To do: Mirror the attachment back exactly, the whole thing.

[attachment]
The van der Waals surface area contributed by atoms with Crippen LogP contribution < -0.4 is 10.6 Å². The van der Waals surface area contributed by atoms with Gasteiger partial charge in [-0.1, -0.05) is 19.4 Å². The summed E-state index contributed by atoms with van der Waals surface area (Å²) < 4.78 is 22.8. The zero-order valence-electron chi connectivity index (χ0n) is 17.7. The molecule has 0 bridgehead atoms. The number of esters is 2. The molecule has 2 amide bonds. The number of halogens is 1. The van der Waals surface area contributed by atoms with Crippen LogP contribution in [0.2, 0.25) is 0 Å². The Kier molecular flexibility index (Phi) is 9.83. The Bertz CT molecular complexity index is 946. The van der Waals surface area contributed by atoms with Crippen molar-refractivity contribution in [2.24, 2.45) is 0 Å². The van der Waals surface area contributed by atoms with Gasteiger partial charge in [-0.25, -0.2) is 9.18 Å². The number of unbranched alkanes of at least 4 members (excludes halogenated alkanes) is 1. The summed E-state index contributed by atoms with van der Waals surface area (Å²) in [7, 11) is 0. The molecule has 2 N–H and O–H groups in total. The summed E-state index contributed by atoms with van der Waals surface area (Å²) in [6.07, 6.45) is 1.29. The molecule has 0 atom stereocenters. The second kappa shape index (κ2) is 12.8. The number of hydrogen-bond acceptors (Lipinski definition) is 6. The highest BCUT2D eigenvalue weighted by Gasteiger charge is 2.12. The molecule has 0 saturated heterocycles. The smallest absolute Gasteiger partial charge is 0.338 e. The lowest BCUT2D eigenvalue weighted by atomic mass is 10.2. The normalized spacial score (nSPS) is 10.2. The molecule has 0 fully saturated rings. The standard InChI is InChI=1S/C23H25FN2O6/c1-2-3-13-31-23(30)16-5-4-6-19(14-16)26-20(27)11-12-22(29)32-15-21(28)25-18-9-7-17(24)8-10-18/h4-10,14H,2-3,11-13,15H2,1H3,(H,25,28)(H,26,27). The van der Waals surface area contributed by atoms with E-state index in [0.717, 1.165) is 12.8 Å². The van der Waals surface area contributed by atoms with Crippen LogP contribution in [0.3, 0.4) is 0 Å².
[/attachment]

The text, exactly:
The van der Waals surface area contributed by atoms with Crippen LogP contribution < -0.4 is 10.6 Å². The van der Waals surface area contributed by atoms with Gasteiger partial charge in [-0.1, -0.05) is 19.4 Å². The summed E-state index contributed by atoms with van der Waals surface area (Å²) < 4.78 is 22.8. The zero-order valence-electron chi connectivity index (χ0n) is 17.7. The molecule has 0 bridgehead atoms. The number of esters is 2. The molecule has 2 amide bonds. The number of halogens is 1. The van der Waals surface area contributed by atoms with Crippen LogP contribution in [0.2, 0.25) is 0 Å². The Kier molecular flexibility index (Phi) is 9.83. The Bertz CT molecular complexity index is 946. The van der Waals surface area contributed by atoms with Crippen molar-refractivity contribution in [2.24, 2.45) is 0 Å². The van der Waals surface area contributed by atoms with Gasteiger partial charge in [-0.25, -0.2) is 9.18 Å². The number of unbranched alkanes of at least 4 members (excludes halogenated alkanes) is 1. The summed E-state index contributed by atoms with van der Waals surface area (Å²) in [7, 11) is 0. The molecule has 2 N–H and O–H groups in total. The summed E-state index contributed by atoms with van der Waals surface area (Å²) in [6.07, 6.45) is 1.29. The molecule has 0 atom stereocenters. The second kappa shape index (κ2) is 12.8. The number of hydrogen-bond acceptors (Lipinski definition) is 6. The highest BCUT2D eigenvalue weighted by Gasteiger charge is 2.12. The molecule has 0 saturated heterocycles. The smallest absolute Gasteiger partial charge is 0.338 e. The lowest BCUT2D eigenvalue weighted by atomic mass is 10.2. The normalized spacial score (nSPS) is 10.2. The molecule has 0 fully saturated rings. The standard InChI is InChI=1S/C23H25FN2O6/c1-2-3-13-31-23(30)16-5-4-6-19(14-16)26-20(27)11-12-22(29)32-15-21(28)25-18-9-7-17(24)8-10-18/h4-10,14H,2-3,11-13,15H2,1H3,(H,25,28)(H,26,27). The van der Waals surface area contributed by atoms with E-state index in [0.717, 1.165) is 12.8 Å². The van der Waals surface area contributed by atoms with Crippen LogP contribution in [0.3, 0.4) is 0 Å².